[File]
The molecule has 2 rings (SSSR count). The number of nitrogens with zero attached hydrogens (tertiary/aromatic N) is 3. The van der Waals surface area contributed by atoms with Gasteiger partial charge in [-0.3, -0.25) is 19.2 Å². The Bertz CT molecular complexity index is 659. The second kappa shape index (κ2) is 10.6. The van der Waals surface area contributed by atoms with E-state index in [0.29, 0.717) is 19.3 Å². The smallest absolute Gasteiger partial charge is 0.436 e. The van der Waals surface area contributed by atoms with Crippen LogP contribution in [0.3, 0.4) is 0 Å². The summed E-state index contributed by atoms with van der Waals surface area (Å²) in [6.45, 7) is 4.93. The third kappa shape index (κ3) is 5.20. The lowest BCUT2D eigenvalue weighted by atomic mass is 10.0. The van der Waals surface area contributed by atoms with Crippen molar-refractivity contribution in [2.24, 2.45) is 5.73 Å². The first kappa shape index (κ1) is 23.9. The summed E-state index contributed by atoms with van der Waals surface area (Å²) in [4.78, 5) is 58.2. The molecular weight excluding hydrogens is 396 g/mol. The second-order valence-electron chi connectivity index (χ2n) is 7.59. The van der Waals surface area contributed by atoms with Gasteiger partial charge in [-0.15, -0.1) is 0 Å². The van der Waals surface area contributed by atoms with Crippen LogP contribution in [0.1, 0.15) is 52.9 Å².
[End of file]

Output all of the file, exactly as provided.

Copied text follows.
The molecule has 2 rings (SSSR count). The number of nitrogens with zero attached hydrogens (tertiary/aromatic N) is 3. The van der Waals surface area contributed by atoms with Gasteiger partial charge in [-0.3, -0.25) is 19.2 Å². The Bertz CT molecular complexity index is 659. The second kappa shape index (κ2) is 10.6. The van der Waals surface area contributed by atoms with E-state index in [0.29, 0.717) is 19.3 Å². The smallest absolute Gasteiger partial charge is 0.436 e. The van der Waals surface area contributed by atoms with Crippen LogP contribution in [0.3, 0.4) is 0 Å². The summed E-state index contributed by atoms with van der Waals surface area (Å²) in [6.45, 7) is 4.93. The third kappa shape index (κ3) is 5.20. The lowest BCUT2D eigenvalue weighted by atomic mass is 10.0. The van der Waals surface area contributed by atoms with Crippen molar-refractivity contribution in [2.24, 2.45) is 5.73 Å². The first kappa shape index (κ1) is 23.9. The summed E-state index contributed by atoms with van der Waals surface area (Å²) in [4.78, 5) is 58.2. The molecular weight excluding hydrogens is 396 g/mol. The second-order valence-electron chi connectivity index (χ2n) is 7.59. The van der Waals surface area contributed by atoms with Gasteiger partial charge in [-0.15, -0.1) is 0 Å². The van der Waals surface area contributed by atoms with Crippen LogP contribution in [0.1, 0.15) is 52.9 Å².